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Title: Competitiveness and Symbiotic Effectiveness of Rhizobial Inoculants on Field Pea (Pisum Sativum) Under Greenhouse and Field Conditions
???metadata.dc.contributor.*???: Dr. Fassil Assefa
Mekonnen, Asrat
Keywords: Biological yield, Grain yield;inoculation, nodule occupancy, N uptake
Issue Date: Jun-2017
Publisher: Addis Ababa University
Abstract: Field pea (Pisum sativum) is widely cultivated in Ethiopia as a source of protein and integrated in crop rotation to improve soil fertility for it fixes nitrogen with rhizobia. However, effectiveness in nitrogen fixation depends upon the selection of symbiotically effective rhizobia to enhance production. Thus, a study was conducted to evaluate the performance of three inoculants; FBR 11, FBR 15, FBR 23 on growth, nitrogen fixation and yield under greenhouse and field conditions in relation to a commercial rhizobial strain 1018 at Kulumsa Agricultural Research Center during 2015/16 growing seasons. Standard physiological and biochemical tests were conducted to look into the nodule occupancy (competitiveness) of the three inoculants against the local rhizobia in the soil. The study showed that Isolate FBR 15 was the most effective inoculants with nodule occupancy of 75%, and were highly effective under greenhouse conditions, whereas the other inoculants were effective and occupied 50-60% of the nodules of the inoculated plants. Inoculation of field pea showed a highly significant (p≤0.001, p≤0.01 and p≤0.05) effect on all parameters compared to the uninoculated plants in the field trial. Accordingly, plants inoculated with isolate FBR15 and Strain 1018 showed a significant increase in nodule number (84-112NN/plant (10 times), NDW (77-94mg/plant) (12 times) against the un-inoculated control plants, and they also showed a 20-25% increase in both parameters in comparison to FBR11 and FBR23 inoculated plants. The treatments with FBR15 and the reference strain 1018 also showed significant difference in grain total nitrogen and N uptake and straw N uptake, and seed protein with 50-100% and 12-20% difference from the un-inoculated control plants and other Rhizobium treatments, respectively. Positive correlations were observed with respect to the number of nodule and shoot dry weight (r = 0.49, p<0.05), number of nodule and number of pod (r = 0.59, p<0.01), number of nodules and total grain yield (r = 0.56, p<0.05), and shoot dry weight and N content (r = 0.73, p<0.001). Although The MPN count of rhizobia in the soil at the experimental site was 1.5 x 104 and contained sufficient number of indigenous rhizobia, they were not effective that was indicated by the nodulation and yield parameters of the uninoculated treatments. The data in general, showed that the rhizobial inoculants, particularly FBR 15 was nutritionally versatile, ecologically competent, and symbiotically effective rhizobia compared to the commercial inoculant (strain 1018) that could be used as commercial inoculants for pea production after it is tested (validated) at different agro-ecological conditions.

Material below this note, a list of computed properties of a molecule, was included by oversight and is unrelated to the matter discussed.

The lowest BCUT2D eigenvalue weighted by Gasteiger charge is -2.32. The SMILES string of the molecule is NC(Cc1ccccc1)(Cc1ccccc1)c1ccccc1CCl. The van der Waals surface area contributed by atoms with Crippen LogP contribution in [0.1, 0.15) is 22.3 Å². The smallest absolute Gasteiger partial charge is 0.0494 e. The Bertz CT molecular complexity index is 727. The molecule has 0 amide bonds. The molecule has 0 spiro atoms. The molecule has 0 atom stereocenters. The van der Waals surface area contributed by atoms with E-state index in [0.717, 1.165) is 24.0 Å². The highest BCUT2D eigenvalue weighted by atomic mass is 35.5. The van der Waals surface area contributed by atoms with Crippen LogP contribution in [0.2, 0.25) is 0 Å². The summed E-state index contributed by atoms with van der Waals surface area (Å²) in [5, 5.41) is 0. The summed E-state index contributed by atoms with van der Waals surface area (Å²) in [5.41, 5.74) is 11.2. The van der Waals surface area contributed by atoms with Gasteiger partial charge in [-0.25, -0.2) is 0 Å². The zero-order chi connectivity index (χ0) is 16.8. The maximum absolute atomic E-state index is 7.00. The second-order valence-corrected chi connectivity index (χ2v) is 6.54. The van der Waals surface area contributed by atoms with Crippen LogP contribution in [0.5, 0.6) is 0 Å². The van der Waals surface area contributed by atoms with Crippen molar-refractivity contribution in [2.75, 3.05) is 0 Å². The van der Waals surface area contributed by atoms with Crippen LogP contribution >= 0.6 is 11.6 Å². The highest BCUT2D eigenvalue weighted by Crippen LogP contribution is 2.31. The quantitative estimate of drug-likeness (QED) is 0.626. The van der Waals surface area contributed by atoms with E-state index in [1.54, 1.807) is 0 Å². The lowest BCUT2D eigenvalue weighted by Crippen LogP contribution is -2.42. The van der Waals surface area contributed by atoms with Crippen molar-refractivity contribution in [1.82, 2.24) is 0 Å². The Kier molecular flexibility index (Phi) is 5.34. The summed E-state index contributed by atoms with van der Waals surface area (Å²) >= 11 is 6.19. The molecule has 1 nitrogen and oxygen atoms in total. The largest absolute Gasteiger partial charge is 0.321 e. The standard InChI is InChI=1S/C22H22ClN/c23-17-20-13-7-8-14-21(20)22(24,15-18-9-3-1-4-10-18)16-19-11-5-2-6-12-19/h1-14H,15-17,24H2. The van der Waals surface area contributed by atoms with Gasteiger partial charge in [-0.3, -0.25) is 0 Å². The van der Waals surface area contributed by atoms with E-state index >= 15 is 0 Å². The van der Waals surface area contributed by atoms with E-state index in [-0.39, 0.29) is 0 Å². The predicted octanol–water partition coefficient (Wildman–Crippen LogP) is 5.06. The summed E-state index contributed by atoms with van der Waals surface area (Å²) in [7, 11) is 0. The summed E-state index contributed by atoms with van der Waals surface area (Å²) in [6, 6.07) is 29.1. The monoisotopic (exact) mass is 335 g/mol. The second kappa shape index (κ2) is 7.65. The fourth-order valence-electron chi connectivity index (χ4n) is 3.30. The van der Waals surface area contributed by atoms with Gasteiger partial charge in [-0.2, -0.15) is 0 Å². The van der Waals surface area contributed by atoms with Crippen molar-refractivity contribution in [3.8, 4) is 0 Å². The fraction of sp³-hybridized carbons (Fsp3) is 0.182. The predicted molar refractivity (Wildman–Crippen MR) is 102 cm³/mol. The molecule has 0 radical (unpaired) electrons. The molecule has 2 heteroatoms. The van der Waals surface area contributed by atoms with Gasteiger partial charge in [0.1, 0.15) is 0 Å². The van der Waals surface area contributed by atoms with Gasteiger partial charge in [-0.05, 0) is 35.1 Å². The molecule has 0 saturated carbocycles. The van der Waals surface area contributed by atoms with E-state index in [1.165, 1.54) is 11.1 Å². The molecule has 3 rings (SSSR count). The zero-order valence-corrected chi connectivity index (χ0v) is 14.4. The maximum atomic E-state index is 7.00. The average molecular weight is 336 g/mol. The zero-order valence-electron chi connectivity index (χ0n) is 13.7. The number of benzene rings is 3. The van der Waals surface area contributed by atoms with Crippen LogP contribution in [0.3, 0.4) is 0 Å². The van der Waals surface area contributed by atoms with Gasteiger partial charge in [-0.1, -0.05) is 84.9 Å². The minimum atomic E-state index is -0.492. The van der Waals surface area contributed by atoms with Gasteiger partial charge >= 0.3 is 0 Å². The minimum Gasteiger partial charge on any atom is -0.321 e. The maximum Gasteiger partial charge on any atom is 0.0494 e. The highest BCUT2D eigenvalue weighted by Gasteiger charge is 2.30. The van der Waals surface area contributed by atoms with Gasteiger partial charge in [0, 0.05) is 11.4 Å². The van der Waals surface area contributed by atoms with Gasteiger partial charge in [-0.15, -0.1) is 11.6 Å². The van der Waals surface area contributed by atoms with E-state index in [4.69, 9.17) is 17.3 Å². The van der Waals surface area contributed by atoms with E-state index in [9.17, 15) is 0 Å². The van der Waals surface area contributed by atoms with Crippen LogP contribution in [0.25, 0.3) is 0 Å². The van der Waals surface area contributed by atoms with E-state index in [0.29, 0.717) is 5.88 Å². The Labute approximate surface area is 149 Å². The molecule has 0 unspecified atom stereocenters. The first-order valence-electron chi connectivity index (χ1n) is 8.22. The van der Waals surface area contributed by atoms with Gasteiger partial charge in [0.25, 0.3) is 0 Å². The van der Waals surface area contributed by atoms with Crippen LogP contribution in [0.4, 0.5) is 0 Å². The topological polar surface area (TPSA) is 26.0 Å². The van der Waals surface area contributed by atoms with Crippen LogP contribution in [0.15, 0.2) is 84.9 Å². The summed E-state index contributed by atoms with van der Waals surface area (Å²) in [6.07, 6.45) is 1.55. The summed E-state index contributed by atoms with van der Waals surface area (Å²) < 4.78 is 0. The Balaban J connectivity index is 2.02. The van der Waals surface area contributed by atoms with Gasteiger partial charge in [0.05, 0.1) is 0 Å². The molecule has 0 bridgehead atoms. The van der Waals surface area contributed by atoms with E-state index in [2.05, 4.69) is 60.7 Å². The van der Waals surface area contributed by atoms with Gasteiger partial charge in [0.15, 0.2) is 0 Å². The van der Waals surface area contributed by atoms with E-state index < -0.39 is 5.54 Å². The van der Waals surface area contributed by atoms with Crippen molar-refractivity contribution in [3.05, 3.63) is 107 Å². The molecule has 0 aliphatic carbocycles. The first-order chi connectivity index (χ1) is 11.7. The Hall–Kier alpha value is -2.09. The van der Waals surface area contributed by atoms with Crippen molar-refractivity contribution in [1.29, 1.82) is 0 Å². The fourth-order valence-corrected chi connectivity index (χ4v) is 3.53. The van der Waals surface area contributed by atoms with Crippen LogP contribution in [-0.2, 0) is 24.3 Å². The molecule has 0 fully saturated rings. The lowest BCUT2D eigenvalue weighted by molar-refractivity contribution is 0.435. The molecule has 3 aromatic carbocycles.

Description: A Thesis Submitted to the Department of Microbial, Cellular and Molecular Biology, College of Natural Sciences, in Partial Fulfillment of the Requirements for the Degree of Master of Science in Biology (Microbial biology)
Appears in Collections:Thesis- Microbial, Cellular and Molecular Biology

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